"Never Let Me Go," the film based on Kazuo Ishiguro's novel of the same name, features Keira Knightley, Andrew Garfield, Charlotte Rampling and Carey Mulligan, and is directed by Mark Romanek. The film has a lush, Merchant-Ivory look, and, indeed, that team directed Ishiguro's previously filmed novel, "The Remains of the Day." There's a dark...

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There’s no question that Mark Romanek’s haunting “Never Let Me Go” is science fiction, but it’s like none you’ve ever seen before; it’s like a science-fiction film made by Merchant-Ivory. Kazuo Ishiguro’s second filmed novel (his first was “The Remains of the Day” — brought to the screen, in fact, by Merchant-Ivory) is the sort that seems, at first read, unfilmable. It hinges on a shocking plot development that sneaks up on you early, and, consisting mostly of the memories of a mysterious young woman who has led a quiet life, it’s an not especially eventful film.

Read no further if you want no indication of the film’s “secret” (which isn’t really secret, as it’s clear to anyone who’s read the book, seen the trailer or read any of a number of recent articles about the film). But though there’s something to be said for the surprise element — in the book, it hits you with a quiet jolt — the movie works beautifully even if you know what’s coming and knowing it makes the film’s strangely beautiful early scenes even more poignant. We’re shown an idyllic-looking school, Hailsham, in the English countryside, filled with beautiful, sad-eyed children who seem to know too many secrets. One they don’t know, but are soon told by a sympathetic teacher (Sally Hawkins, wonderfully vivid in a brief role), concerns their future, about which I will simply say that they are not children, and that their lives are already dictated for them.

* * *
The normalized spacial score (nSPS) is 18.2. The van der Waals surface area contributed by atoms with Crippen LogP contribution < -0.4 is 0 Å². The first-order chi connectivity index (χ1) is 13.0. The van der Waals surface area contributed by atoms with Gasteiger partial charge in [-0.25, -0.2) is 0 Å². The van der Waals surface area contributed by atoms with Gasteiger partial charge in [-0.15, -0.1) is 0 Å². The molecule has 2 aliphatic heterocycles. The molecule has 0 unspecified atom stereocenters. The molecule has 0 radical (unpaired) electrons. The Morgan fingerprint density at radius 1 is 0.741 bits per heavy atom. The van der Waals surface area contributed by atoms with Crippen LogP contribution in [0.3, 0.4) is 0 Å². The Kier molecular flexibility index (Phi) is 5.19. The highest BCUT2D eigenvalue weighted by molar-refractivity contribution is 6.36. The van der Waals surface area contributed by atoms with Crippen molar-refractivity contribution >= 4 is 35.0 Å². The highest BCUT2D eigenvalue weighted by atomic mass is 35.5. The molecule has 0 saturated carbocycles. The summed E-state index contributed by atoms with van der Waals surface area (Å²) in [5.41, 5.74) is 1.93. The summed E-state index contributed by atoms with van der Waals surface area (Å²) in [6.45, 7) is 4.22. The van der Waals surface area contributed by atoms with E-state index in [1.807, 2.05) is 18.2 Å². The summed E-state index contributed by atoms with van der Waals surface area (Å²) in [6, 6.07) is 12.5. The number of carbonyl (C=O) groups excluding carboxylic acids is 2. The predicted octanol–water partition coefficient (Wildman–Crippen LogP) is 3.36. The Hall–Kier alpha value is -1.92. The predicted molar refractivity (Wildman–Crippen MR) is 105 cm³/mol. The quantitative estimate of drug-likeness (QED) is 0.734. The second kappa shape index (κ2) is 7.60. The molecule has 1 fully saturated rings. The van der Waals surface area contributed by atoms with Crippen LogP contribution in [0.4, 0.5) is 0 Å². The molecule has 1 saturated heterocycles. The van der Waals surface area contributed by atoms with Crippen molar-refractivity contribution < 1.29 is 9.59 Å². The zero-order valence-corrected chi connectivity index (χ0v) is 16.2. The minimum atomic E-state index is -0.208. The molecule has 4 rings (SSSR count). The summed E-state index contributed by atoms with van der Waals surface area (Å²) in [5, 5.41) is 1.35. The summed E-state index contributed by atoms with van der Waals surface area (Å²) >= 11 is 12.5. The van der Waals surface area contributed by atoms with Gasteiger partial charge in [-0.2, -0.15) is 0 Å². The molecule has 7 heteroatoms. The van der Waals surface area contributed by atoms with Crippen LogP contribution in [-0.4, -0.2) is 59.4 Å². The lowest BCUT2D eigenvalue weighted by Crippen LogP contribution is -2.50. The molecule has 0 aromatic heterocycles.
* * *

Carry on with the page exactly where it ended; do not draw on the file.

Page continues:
By the film’s middle section, the three children at its center are now young adults: soft-spoken, wistful Kathy (Carey Mulligan), forthright Ruth (Keira Knightley), dreamy Tommy (Andrew Garfield). They graduate and are sent to The Cottages, where they will learn about their fates; instead, they learn something unplanned about love and friendship and loss — the sort of thing that even humans struggle with. “Everyone seemed wiser and more worldly than us,” muses Kathy, and she’s right. In one vivid scene, five Hailsham graduates go to a cafe and find themselves unable to order; the real world is a mystery to them.

“Never Let Me Go” floats along from one lovely image to another. (The beautiful cinematography, with its lush greens and disappointed browns, is by Adam Kimmel, who shot “Capote”). Its mood stays subdued and sad, and the film won’t be to everyone’s taste. But within that quietness lie some beautiful performances, particularly by Garfield and the gifted Mulligan. In the film’s bookending later scenes Kathy looks, without special makeup, decades older; it’s as if the world has passed a cruel hand over her face, marking her. Mulligan, quietly resigned to her character’s fate, brings warmth to the cool tragedy of the material — making it all the more devastating.

Moira Macdonald: 206-464-2725 or mmacdonald@seattletimes.com